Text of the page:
Author David Gair*

In Exxon Mobil Corp. v. United States of America, from the United States District Court for the Northern District of Texas, ExxonMobil learned the hard way that filing amended tax returns can be very costly.

Some of the reasons why an amended return is dangerous are below, but first to the case:

ExxonMobil was involved in oil and gas ventures in Qatar and Malaysia, which for tax purposes were treated as partnerships and reported on the company’s consolidated tax returns. ExxonMobil had historically treated those transactions as mineral leases. In 2014 and 2015, ExxonMobil filed amended tax returns treating the transactions as purchases for tax years 2006-2009 and claiming refunds for overpaid income taxes in the amount of  $1.35 Billion. The IRS not only disallowed the refund claims but also imposed a penalty under 26 U.S.C. § 6676 of approximately $200 million.

ExxonMobil ultimately escaped the penalty but it was not easy and it surely cost them a lot of money to fight it.

Section 6676 imposes a 20 percent penalty for filing an erroneous amended return.  A taxpayer can defend against that penalty by proving to the IRS that it has a reasonable basis/reasonable cause for the amendment.  That determination is highly factually based and ripe for litigation.  In short, penalties can be hard to avoid.

The dangers of amended returns claiming refunds:

  • IRS thinks fraud – Illegitimate tax shelter promoters develop schemes to file amended returns and obtain huge refunds. Thus they are viewed skeptically by the IRS. Any guaranty the promoter offers about success is usually worthless. Big refunds make the IRS think something untoward is going on, even if it is not.
  • You will face an audit – Amended returns claiming refunds will almost assure you of an IRS audit. The cost and stress associated with an audit is substantial.
  • There will be delays ­– It is not uncommon to face delays of months, if not years, in resolving your amended return.


Continue Reading ExxonMobil Discovers That Amended Tax Returns Are Dangerous

Author Joshua D. Smeltzer*

The recently passed Consolidated Appropriations Act, providing additional COVID pandemic relief, also includes important extensions for renewable energy tax credits. These extensions represent a significant tax benefit for renewable energy companies and their potential investors. However, if not done correctly taxpayers can lose the tax benefit and potentially face tax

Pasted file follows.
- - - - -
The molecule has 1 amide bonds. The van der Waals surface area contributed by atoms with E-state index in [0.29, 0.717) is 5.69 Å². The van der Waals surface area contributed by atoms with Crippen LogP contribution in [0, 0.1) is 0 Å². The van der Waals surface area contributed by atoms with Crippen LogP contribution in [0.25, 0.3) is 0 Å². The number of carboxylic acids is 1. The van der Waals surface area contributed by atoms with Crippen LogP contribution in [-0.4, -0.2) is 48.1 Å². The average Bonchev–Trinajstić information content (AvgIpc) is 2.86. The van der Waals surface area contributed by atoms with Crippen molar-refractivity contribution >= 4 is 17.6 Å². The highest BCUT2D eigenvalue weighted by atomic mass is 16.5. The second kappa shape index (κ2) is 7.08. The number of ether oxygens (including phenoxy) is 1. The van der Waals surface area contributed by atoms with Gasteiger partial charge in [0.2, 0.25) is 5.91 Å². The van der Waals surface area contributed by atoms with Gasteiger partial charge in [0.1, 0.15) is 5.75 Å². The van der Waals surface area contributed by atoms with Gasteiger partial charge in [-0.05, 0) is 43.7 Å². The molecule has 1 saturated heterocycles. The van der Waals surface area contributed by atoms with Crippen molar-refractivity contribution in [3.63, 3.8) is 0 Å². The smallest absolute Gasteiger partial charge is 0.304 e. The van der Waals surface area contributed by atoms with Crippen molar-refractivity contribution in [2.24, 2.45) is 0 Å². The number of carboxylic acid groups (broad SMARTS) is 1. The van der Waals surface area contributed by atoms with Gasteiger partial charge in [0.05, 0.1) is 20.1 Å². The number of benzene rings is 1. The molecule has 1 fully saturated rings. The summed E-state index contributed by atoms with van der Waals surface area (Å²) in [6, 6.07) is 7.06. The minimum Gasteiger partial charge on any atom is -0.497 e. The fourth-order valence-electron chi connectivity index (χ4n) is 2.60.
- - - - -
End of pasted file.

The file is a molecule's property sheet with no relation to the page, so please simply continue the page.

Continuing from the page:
Co-author Rusty Tucker

In a suit to foreclose a property tax lien, if the taxing authority does not exercise due diligence to support service of citation by a method other than by personal service can the owners, as a matter of due process, raise that defect for the first time after expiration of the statute of limitations? Heidelberg v. DOH Oil Company says “no”.


Continue Reading Challenge to a Tax Sale Comes Too Late

Co-author Isreal Miller

Local taxing authorities frequently look to out-of-towners to bear what the locals consider the outsiders’ fair share of the burdens of increased oil and gas activity. The counties are often small and rural. (See the Dimmit County road tax).You can’t blame them, but  Reeves County (county seat: Pecos, 2010 pop. 13,783), Loving (county seat: Mentone, 2010 pop. 1,340), and Ward (county seat: Monahans, 2010 pop. 10,658) have been reminded by the big guys and gals in Austin that these efforts are not likely to succeed. It didn’t work for Huey Long and it isn’t working well now.

The Texas Supreme Court issued four opinions addressing the taxation of compressors used to deliver natural gas into pipelines: All four were consolidated for briefing with another case, EXLP Leasing, LLC v. Galveston Central Appraisal District. EXLP v. Galveston addressed most, if not all, of the issues raised in each of the four cases at hand. Specifically, the court upheld Texas Tax Code § 23.1241(b), which values the compressors based on the lease revenue they generated during the previous tax year divided by twelve. EXLP v. Galveston also determined that the taxable situs for the compressors was the county in which EXLP Leasing maintained a business address and storage yard (Washington County) and not in the various counties in which the equipment might otherwise be physically located or leased (e.g., Galveston County).
Continue Reading Local Taxation of Oil and Gas Activities Fails Again

taxesThis is to be expected in these dark days of diminished cash flow. Imagine:  You are the operator and the non-ops have given you their share of ad valorem taxes, expecting you to pay them to the taxing authority at the right time. Things are a little tight, if you know what I mean, so